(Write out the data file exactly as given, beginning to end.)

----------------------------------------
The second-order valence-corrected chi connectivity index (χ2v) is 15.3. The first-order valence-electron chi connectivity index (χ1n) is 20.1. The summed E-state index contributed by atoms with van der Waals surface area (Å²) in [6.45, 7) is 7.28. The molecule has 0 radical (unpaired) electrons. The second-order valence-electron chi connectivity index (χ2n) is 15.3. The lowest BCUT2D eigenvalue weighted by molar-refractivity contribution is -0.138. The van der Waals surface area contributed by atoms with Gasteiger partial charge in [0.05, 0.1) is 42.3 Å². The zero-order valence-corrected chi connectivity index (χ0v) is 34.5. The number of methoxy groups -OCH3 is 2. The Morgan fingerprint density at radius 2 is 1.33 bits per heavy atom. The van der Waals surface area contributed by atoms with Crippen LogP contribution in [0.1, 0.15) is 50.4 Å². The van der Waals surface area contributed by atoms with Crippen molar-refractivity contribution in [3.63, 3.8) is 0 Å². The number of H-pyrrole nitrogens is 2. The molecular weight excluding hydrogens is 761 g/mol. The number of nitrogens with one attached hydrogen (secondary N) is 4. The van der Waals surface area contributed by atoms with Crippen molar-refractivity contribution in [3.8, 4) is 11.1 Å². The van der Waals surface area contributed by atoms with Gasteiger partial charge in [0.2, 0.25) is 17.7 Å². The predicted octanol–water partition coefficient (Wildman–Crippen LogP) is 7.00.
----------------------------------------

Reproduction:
The second-order valence-corrected chi connectivity index (χ2v) is 15.3. The first-order valence-electron chi connectivity index (χ1n) is 20.1. The summed E-state index contributed by atoms with van der Waals surface area (Å²) in [6.45, 7) is 7.28. The molecule has 0 radical (unpaired) electrons. The second-order valence-electron chi connectivity index (χ2n) is 15.3. The lowest BCUT2D eigenvalue weighted by molar-refractivity contribution is -0.138. The van der Waals surface area contributed by atoms with Gasteiger partial charge in [0.05, 0.1) is 42.3 Å². The zero-order valence-corrected chi connectivity index (χ0v) is 34.5. The number of methoxy groups -OCH3 is 2. The Morgan fingerprint density at radius 2 is 1.33 bits per heavy atom. The van der Waals surface area contributed by atoms with Crippen LogP contribution in [0.1, 0.15) is 50.4 Å². The van der Waals surface area contributed by atoms with Crippen molar-refractivity contribution in [3.63, 3.8) is 0 Å². The number of H-pyrrole nitrogens is 2. The molecular weight excluding hydrogens is 761 g/mol. The number of nitrogens with one attached hydrogen (secondary N) is 4. The van der Waals surface area contributed by atoms with Crippen molar-refractivity contribution in [3.8, 4) is 11.1 Å². The van der Waals surface area contributed by atoms with Gasteiger partial charge in [0.2, 0.25) is 17.7 Å². The predicted octanol–water partition coefficient (Wildman–Crippen LogP) is 7.00.